To return to the Oedipal theme: The first of the movie’s three acts, devoted to Ned’s impoverished upbringing in a scorched-earth backwoods, introduces not just an all-consuming mother but also a succession of dubious father figures. There is Ned’s biological “da,” Red Kelly (Ben Corbett), an Irish-born convict who dies early on, tormented and humiliated along the way by an English sergeant, O’Neil (Charlie Hunnam), who regularly calls on Ellen for sexual favors. Ned gets his shot at revenge against O’Neil in a scene that plays like an unnerving castration fantasy, egged on by Harry Power (a superb Russell Crowe), the famous bushranger who takes the boy under wing.
But Ned’s apprenticeship does not go well, and Harry’s influence leaves its own ugly scars. The remarkable young Schwerdt, with his blond locks and haunted eyes, makes a beautiful vision of corrupted innocence. Ned seethes at his mother, who betrayed him by selling him off to Harry, but he also inherits her bitter struggle against their British oppressors. The second act pointedly kicks off with a wild scene in which MacKay’s increasingly unhinged Ned, now a bare-knuckle boxer, stretches out his body before a Union Jack — that hated national symbol of an enemy with many faces, all of them loathsome.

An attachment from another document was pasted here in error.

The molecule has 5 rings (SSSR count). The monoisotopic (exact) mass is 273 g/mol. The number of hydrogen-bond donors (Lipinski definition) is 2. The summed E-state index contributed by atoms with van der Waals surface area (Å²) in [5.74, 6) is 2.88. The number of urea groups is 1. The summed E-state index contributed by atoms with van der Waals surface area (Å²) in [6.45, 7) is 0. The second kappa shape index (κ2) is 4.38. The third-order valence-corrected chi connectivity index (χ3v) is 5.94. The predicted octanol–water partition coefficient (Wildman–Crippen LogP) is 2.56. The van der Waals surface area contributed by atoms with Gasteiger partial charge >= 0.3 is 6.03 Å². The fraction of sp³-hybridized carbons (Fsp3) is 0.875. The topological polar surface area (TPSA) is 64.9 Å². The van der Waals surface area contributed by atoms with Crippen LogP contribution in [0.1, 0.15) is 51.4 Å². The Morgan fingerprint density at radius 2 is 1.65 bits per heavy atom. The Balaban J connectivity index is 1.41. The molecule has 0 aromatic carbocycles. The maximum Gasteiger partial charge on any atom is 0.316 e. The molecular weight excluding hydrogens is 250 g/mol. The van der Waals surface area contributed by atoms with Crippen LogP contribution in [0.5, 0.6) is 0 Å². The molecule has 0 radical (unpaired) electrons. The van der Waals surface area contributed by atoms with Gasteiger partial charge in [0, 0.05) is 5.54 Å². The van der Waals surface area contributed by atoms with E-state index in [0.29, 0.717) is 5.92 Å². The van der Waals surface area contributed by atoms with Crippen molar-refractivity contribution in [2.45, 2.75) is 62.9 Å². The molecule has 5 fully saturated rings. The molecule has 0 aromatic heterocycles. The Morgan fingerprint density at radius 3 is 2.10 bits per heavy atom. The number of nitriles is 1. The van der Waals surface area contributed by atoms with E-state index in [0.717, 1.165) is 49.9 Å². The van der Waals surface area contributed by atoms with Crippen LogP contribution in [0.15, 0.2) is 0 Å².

But not necessarily unattractive. Enter a formidable new nemesis, Constable Alex Fitzpatrick (a dangerously sexy Nicholas Hoult), whose initial meeting with Ned plays like both a confrontation and a seduction. Sexual desire and blackmail are among the many weapons the constable proves willing to use as he begins a sadistic campaign of persecution against Ned’s loved ones, including his siblings Dan (Earl Cave) and Kate (Josephine Blazier), and of course the indomitable Ma Kelly, asserting herself to the end as this family’s dark heart and soul. Davis and Hoult, among others in the fine ensemble, give such sharply etched performances that they run the risk of overshadowing their fine star.